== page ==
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Canon EOS 1D Mk IV – Hands-on Preview

As I reported last week, Canon has just announced the launch of the new EOS 1D Mk IV. It’s not going on sale until the end of December, but earlier this week I attended the Canon Pro Photo Solutions 09 show at the Business Design Centre in London, where I was able to try out a pre-production sample of the new camera.


From the launch of the original EOS-1D in 2001, the 1D series has been the camera of choice for many of the world’s top professional photographers, particularly photojournalists, sports and wildlife photographers, for whom its high speed performance, reliability and robust weatherproof construction are just as important as its class-leading image quality. With the 1D Mk IV Canon has responded to feedback from its professional users and further developed and improved all of these qualities. I suspect that there may also have been some impetus to upstage the Nikon’s specialist photojournalism camera the D3s, which is the EOS-1D Mk IV’s only real competition.


Handling the 1D Mk IV for the first time it’s impossible not to be impressed. It’s a big, heavy camera weighing almost 1.2Kg even without a lens, and the immediate impression is a feeling of solid reliability and competence. Canon has put as much effort into the ergonomics of the body as into the performance of the internal components, and it shows. In both vertical and horizontal positions the handgrip is comfortable and secure, and the controls fall perfectly under the fingers for fast and efficient operation. The improved LCD monitor is also superb, a three-inch 920,000-dot screen with a viewing angle of 170 degrees. In order to cut down on glare and internal reflection the gap between the screen itself and the scratch-resistant glass cover has been filled in with a transparent plastic, which also has the effect of making the image on the screen appear closer to the surface. The result is a clear, bright and exceptionally sharp monitor that works well in all lighting conditions.

The most significant improvement to the specification is the newly developed 16.1-megapixel CMOS sensor. Unlike its full-frame sibling the EOS-1Ds or rival D3s, the EOD-1D Mk IV uses an APS-H sized sensor measuring 27.9mm x 18.6mm, giving a crop factor of 1.3x compared to a 35mm camera. By comparison, the APS-C sensors used in most consumer DSLRs measures approximately 22.2 x 14.8mm, with a crop factor of 1.6x (i.e. Canon) or 1.5x (i.e. Nikon).


The new sensor is coupled with the same dual DIGIC 4 processors that power the superb EOS 5D Mk II, and they give the 1D Mk IV truly astonishing performance. In continuous shooting mode it can rattle off full-resolution shots at 10 frames a second, with full continuous autofocus and a buffer large enough for a sequence of 121 shots. The Nikon D3s can shoot at 11fps, but only in its 5MP DX crop mode.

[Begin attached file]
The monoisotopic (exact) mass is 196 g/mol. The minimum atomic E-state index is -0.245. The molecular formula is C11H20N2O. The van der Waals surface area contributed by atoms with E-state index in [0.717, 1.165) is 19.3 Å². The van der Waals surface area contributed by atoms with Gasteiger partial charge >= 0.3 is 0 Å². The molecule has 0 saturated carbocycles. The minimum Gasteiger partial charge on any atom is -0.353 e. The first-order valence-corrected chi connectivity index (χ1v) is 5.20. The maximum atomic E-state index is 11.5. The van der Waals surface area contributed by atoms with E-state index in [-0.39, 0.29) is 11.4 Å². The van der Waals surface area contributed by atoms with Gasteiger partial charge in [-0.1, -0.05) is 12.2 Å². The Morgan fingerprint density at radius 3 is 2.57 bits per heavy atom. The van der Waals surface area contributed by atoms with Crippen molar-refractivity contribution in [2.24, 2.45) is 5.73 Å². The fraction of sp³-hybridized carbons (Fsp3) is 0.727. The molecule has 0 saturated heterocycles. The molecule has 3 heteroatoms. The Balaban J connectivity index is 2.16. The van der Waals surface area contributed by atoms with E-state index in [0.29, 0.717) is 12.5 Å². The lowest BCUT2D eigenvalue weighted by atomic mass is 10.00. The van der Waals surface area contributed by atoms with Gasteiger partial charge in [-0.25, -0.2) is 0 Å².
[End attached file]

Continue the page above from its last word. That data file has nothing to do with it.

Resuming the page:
The combination of Canon-designed sensor and processor also gives the EOS-1D Mk IV another superlative to add to its growing collection. It has an ISO range of 100 to 12,800, which is expandable to an amazing 50 – 102,400 ISO, which as fas as I’m aware is the highest sensitivity of any current digital SLR camera. Unfortunately the pre-production sample that I was allowed to play with had its card hatch securely taped up, so I don’t have ant sample shots to show you, but I’m assured that picture shot at this amazing speed are quite usable. I’m looking forward to finding out for myself.

The other major improvement for the EOS-1D Mk IV is the new 45-point autofocus system, which features 39 of the more sensitive and accurate cross-type sensors, which unusually are positioned around the outside of the focus area, with the six conventional strip-type sensors in a line across the middle of the frame. I was able to try the AF system briefly with a couple of different lenses, and I can confirm that it is extremely fast, the tracking function works superbly and it appears to have no problem even when focusing on dark low contrast subjects through a 400mm telephoto lens. It would probably take fairly specialised equipment to determine if it’s faster than Nikon’s much-praised 51-point Multicam AF system, but suffice it to say that it is certainly fast enough for even the most demanding professional.


The EOS-1D Mk IV is the latest digital SLR to feature HD video recording. It uses the same system as the popular EOS 5D Mk II, with full 1080p video at a range of different frame rates. It can record stereo audio via an optional external microphone, and can play back on a HDTV via its HDMI output jack. It can also shoot at 720p or VGA resolutions at higher frame rates for slow motion effects. Like the 5D Mk II it also allows full manual exposure control while filming, providing creative options such as control over depth of field.


Until I can get a production EOS-1D Mk IV in for a full review in a couple of months (and how I’m looking forward to that!) I can’t say anything about the image quality, or indeed anything more about performance, so I hope this preview will be enough to whet your appetite. Between this camera, the EOS 5D Mk II and the EOS 7D that I’ll be reviewing next week, the second half of 2009 is looking pretty good for Canon digital cameras.


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Features

Camera type Digital SLR
Megapixels (Megapixel) 16.1 Megapixel
Optical Zoom (Times) 1x

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